Copyright © 2020 Albuquerque Journal
SANTA FE – Just days after a Women for Trump bus tour across New Mexico drew large crowds of people with few visible face coverings, a top Department of Health official is warning political party leaders about complying with the state’s public health order.
In a letter sent this week, acting DOH deputy secretary Billy Jimenez said all campaign rallies must abide by a mask mandate and limits on large public gatherings or face possible fines or citations.
“While these gatherings are normal components of any election season, this is not a normal election season and these larger gatherings are strictly prohibited,” Jimenez wrote in his letter, which was sent to top employees in the state Republican and Democratic parties, as well as to certain political committees.
State Republican Party executive director Anissa Tinnin called the letter a violation of equal treatment under the law, saying Gov. Michelle Lujan Grisham’s administration has not issued similar warnings to participants in other large public gatherings, including a recent Black Lives Matter rally in Rio Rancho.
“To single out RPNM is wrong by the Lujan Grisham administration,” Tinnin said in a statement Wednesday. “Again, the governor picks and chooses selected groups – with obvious political implications – that continues to violate the U.S. Constitution’s principle of equal protection.”
Under the state’s current public health order aimed at limiting the spread of COVID-19, face masks are required in all public settings – with a few limited exemptions – and public gatherings are limited to no more than 10 people at one time.
Violations of the face covering requirement are subject to $100 fines, though a limited number of such citations have been issued statewide.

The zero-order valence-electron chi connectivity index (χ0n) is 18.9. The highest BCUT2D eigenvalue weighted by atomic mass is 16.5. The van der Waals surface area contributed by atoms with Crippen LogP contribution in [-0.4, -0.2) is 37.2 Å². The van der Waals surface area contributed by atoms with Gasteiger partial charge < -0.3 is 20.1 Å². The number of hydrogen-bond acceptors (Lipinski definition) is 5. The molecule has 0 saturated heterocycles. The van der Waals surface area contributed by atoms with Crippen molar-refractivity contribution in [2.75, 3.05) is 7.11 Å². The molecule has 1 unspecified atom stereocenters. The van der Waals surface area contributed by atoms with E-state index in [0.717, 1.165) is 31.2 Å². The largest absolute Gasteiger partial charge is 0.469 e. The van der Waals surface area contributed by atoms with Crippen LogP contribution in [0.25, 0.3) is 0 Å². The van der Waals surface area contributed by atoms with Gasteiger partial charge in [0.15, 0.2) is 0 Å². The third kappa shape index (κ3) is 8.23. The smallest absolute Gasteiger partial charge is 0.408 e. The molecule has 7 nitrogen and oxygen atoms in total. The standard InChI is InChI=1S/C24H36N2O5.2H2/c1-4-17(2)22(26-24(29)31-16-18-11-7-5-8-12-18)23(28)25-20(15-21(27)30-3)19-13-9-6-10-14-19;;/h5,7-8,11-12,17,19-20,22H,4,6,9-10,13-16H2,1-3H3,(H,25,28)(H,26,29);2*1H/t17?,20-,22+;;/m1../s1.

This isn’t the first time that state Republicans have bristled at Lujan Grisham’s handling of the coronavirus pandemic.
GOP leaders have kept up steady criticism of the Democratic governor for her decisions regarding reopening New Mexico’s economy, even while coronavirus case counts were surging this summer.
In addition, Lujan Grisham sparked criticism – and praise – in July by urging political parties to forbid their candidates from door-to-door campaigning.
She called such campaigning, long a staple of candidates’ voter outreach efforts, problematic given the close proximity between voters and candidates during the coronavirus pandemic.
While the Democratic Party has said it’s focused on running largely virtual campaigns, some Republicans around New Mexico have said they have no plans to halt traditional campaign rallies and door-to-door campaigning.
The recent three-day Women for Trump bus tour across New Mexico featured stops in eight cities, including Albuquerque, Las Cruces, Rio Rancho and Hobbs.
Photos of tour stops showed dozens of supporters, candidates and state GOP leaders holding signs in close proximity, with few if any wearing masks.
The DOH letter sent this week did not directly mention the bus tour, though Jimenez said the agency had become aware that face some parties and candidates have not been following mask and social distancing requirements.
Lujan Grisham spokesman Tripp Stelnicki said the Department of Health has also sent warnings to other groups and candidates about public events.
“This (letter) was sent to both parties and campaign committees, so there was no targeting of any particular group,” Stelnicki said. “If one group feels targeted, perhaps it’s because they’ve been more outward with their behaviors that are not always COVID-safe.”